Carcinomatous meningitis is when cancer cells spread to one of the membranes that surround the brain. You can read about
Carcinomatous meningitis means there is inflammation of the covering of the brain, caused by cancer.
It is an uncommon condition caused by cancer cells getting into the thin layers of body tissue that surround and protect the brain and spine. These layers are called the meninges. Meningitis means inflammation of the meninges.
It is also sometimes called leptomeningeal metastases, which just means that there is cancer spread to these layers of body tissue covering the brain.
Cancer cells can reach the meninges by travelling in the bloodstream from a cancer somewhere else in the body. Or they may spread from a secondary cancer that has already developed in the brain. A secondary cancer happens when cancer cells break away from a cancer (the primary cancer) and spread to another organ or part of the body. Doctors call secondary cancers metastases.
Overall, about 5 out of every 100 people who have cancer (5%) develop carcinomatous meningitis. It happens most often with some types of blood cancer (leukaemia or lymphoma). It can also happen with melanoma skin cancer, lung cancer and breast cancer.
The number of people with this condition has gone up in recent years. This is because people are living longer due to better treatments for their primary cancer. If you have had cancer and are worried about your risk of carcinomatous meningitis you can talk to your cancer specialist or specialist nurse.
The cancer cells in the covering of the brain can cause a range of symptoms, including confusion, headaches and weakness.
There are no set guidelines for treating carcinomatous meningitis because we don't really know which treatments work best. Scientists are researching new treatments and better ways of treating it. Some treatments can control the cancer cells in the meninges for some months or possibly more than a year but they can't cure it. The main aim is to help to control symptoms.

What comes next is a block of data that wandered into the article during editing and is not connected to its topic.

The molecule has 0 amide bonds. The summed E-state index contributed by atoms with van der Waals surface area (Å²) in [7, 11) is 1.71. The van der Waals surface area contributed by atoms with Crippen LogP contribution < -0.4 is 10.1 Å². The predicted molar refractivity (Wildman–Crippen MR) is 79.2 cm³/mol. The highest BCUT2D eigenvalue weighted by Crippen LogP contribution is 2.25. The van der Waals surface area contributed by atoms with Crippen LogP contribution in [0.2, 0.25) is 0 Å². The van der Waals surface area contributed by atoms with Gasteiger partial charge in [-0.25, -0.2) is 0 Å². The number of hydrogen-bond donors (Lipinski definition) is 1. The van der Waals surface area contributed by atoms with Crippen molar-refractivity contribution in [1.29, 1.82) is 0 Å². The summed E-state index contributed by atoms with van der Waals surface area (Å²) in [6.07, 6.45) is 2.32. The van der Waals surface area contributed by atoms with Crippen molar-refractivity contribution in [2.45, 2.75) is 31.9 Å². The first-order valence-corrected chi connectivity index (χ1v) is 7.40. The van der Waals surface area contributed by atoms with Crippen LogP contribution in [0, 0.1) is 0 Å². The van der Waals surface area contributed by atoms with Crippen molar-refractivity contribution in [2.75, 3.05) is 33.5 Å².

Treatments currently used can include
Chemotherapy may be injected into a vein (intravenous). Or it may be injected into the spinal fluid (by lumbar puncture). The most common drugs used include methotrexate, cytarabine, and thiotepa. The best drug to use will depend on the type of primary cancer. Pemetrexed is being used in trials.
A team of European doctors looked at using different combinations of chemotherapy drugs to treat carcinomatous meningitis due to breast cancer. They found that giving chemotherapy directly into the spinal fluid as well as into the bloodstream improved the outlook for some people. Hopefully this work will develop into better treatments for carcinomatous meningitis in the future.
Some hospitals are researching giving chemotherapy into a plastic, dome shaped device implanted under the skin of the scalp. It is called an Ommaya reservoir. The device has thin tubing attached to the underside that gives chemotherapy into the fluid filled spaces (ventricles) of the brain.
The biological therapy drug bevacizumab (Avastin) can sometimes help people with carcinomatous meningitis after bowel cancer, breast cancer, melanoma skin cancer or non small cell lung cancer. You have it as an injection into a vein.
Gefitinib is a type of biological therapy that has been used for people with carcinomatous meningitis from non small cell lung cancer. It is not clear how much it may help. You have it as tablets.
Radiotherapy to the brain can help to reduce symptoms. This is usually radiotherapy to the whole brain. But some people may have targeted radiotherapy to one area of the brain. We have detailed information about brain tumour radiotherapy.
It can be difficult to cope when cancer cells have spread to the meninges. But there is a lot of help available. You may find it useful to look at our pages about treating secondary brain tumours and living with a brain tumour. You can also phone the Cancer Research UK nurses on freephone 0808 800 4040. The lines are open from 9am to 5pm, Monday to Friday.
Our brain tumour organisations page gives details of people who can give information and support. Some organisations can also put you in touch with a cancer support group. You can find details of counselling organisations in our counselling section.
Our brain tumour reading list has information about books and leaflets on brain tumours and treatments.
If you want to find people to share experiences with online, you could use Cancer Chat, our online forum.
Rated 4 out of 5 based on 34 votes
Question about cancer? Contact our information nurse team